Sacred Art and Kids: Links

Although many schools and school systems downplay the arts in curriculum and funding choices, formation of children in the arts is one of the essentials of human life. Don’t fall into that trap! Especially for Catholic children, whom we are trying to lead to God by the most true, straight, and direct route, it is important to have an educational context that forms them in understanding the beauty, symbols, and works of art that speak of the glory of God in human creativity. Putting together some useful things I have found on this topic, I present this short list for your consideration:

  • From Catholic artist and writer David Clayton: Free Resource for Teachers: Stimulating the Artistic Sensibilities of Children.
  • Mr. Clayton also has some great thoughts on How Do We Develop the Cultural Sensibilities of Children?
  • Another Catholic artist, Gwyneth Holston, weighs in here on why Christians must “cultivate an informed aesthetic.” Learn what is beautiful and why it is beautiful so that you can better form your children’s aesthetic.
  • Love Gothic architecture and design? Find info and activities for kids, based on the life and works of British Victorian-era Christian architect and designer Augustus Pugin here. (He designed the lovely tile shown below.)Sacred Art and Kids: Links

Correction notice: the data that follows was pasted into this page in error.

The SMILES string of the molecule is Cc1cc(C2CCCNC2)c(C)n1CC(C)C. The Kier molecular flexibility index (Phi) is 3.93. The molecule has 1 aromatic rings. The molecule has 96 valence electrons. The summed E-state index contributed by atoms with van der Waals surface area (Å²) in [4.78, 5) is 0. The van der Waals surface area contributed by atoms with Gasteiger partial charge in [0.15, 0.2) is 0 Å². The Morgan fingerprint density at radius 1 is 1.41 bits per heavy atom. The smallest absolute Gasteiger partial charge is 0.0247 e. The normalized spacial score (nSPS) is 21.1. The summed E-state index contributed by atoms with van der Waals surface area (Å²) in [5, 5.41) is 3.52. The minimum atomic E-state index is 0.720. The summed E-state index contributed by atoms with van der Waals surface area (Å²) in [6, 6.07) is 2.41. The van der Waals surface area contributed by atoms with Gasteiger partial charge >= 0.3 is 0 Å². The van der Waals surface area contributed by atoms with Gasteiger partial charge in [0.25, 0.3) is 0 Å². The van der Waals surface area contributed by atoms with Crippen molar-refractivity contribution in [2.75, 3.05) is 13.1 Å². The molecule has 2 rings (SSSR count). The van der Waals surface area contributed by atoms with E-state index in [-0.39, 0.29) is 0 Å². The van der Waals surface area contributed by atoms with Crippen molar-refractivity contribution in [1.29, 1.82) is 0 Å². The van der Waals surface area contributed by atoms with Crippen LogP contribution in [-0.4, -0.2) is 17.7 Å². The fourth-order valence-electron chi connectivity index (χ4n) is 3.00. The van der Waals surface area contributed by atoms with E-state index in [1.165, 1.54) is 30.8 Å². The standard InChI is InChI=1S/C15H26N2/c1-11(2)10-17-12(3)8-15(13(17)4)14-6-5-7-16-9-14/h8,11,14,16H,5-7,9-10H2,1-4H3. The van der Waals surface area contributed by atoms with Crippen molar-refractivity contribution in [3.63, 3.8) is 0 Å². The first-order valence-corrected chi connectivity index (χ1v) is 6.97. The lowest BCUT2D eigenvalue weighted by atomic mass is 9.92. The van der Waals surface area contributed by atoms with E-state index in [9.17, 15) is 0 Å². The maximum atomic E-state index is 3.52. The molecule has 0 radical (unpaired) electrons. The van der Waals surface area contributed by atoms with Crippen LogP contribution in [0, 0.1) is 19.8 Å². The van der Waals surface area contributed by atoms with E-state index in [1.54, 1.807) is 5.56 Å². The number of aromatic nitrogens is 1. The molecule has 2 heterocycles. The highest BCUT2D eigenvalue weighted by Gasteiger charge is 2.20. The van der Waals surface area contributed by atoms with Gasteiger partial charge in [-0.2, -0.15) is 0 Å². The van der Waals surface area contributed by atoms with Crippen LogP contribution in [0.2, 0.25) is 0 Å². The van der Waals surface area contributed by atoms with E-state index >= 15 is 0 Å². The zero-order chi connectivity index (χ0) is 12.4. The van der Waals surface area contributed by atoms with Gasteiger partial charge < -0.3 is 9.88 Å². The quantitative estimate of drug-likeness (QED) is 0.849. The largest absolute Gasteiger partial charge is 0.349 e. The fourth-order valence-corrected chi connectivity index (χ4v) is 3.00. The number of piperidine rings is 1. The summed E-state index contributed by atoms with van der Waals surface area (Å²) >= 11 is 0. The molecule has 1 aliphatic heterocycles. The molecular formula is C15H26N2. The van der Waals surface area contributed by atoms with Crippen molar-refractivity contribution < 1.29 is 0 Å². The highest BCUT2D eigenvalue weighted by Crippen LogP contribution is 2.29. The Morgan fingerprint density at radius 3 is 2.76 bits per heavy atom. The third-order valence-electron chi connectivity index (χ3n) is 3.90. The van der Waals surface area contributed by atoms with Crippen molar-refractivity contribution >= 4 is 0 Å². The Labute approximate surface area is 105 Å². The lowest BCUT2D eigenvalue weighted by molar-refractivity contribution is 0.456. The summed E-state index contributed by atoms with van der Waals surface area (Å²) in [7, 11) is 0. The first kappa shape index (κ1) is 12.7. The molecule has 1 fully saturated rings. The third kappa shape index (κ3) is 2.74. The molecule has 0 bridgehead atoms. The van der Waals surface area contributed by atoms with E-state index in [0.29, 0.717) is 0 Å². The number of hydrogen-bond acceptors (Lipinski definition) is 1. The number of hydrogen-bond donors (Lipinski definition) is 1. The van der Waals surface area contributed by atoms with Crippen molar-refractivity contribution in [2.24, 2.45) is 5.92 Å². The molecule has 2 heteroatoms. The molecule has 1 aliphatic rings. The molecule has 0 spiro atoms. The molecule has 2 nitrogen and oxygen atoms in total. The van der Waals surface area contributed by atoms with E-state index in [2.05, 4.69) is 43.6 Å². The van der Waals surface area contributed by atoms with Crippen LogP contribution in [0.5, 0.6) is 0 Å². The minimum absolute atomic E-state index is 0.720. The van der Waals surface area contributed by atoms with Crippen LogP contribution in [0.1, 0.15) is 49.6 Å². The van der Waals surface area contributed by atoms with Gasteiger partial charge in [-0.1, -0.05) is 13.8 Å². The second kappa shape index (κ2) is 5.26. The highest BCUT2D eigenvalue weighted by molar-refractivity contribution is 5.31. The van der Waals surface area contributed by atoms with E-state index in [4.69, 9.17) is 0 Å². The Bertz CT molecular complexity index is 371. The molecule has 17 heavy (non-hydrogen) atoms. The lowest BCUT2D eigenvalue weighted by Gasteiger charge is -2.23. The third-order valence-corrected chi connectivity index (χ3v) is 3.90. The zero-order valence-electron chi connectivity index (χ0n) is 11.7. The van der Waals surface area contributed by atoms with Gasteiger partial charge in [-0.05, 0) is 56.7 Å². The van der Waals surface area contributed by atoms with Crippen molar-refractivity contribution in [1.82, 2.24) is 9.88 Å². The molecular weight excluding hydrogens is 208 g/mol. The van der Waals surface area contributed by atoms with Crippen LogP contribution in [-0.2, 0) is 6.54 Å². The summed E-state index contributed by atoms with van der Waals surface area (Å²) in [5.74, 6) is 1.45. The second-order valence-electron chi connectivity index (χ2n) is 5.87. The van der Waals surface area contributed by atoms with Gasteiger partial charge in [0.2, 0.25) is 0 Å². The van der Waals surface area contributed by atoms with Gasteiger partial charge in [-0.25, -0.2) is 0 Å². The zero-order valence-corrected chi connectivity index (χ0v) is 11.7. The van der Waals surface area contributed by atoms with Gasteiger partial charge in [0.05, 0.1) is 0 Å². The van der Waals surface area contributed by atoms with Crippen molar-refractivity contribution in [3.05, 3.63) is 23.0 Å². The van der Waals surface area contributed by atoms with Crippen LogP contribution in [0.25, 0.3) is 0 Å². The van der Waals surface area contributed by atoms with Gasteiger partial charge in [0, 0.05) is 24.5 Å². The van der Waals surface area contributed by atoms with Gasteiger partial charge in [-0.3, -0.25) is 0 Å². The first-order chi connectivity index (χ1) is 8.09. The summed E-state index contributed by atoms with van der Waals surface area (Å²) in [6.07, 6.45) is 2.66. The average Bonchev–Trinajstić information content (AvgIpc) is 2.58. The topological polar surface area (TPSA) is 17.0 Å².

• If you are looking for photographs of beautiful religious paintings, you may want to check out my Pinterest board “Sacred Art.” Currently I have more than one hundred pins, and I am adding more all the time. (Incidentally, I also have a board featuring examples of Sacred Architecture, with some buildings designed by Pugin, which you’ll want to check out if you get interested in his work.)
  • Last but not least, the feast of St. Rita of Cascia is next week (May 22). You may want to do this beautiful project with your children this weekend to prepare.

Hopefully you’ll find something that encourages you to explore more of the true, good, and beautiful with your kiddos. Efforts in this area will in time bear fruit one hundred-fold, in both big and little ways. Have fun!

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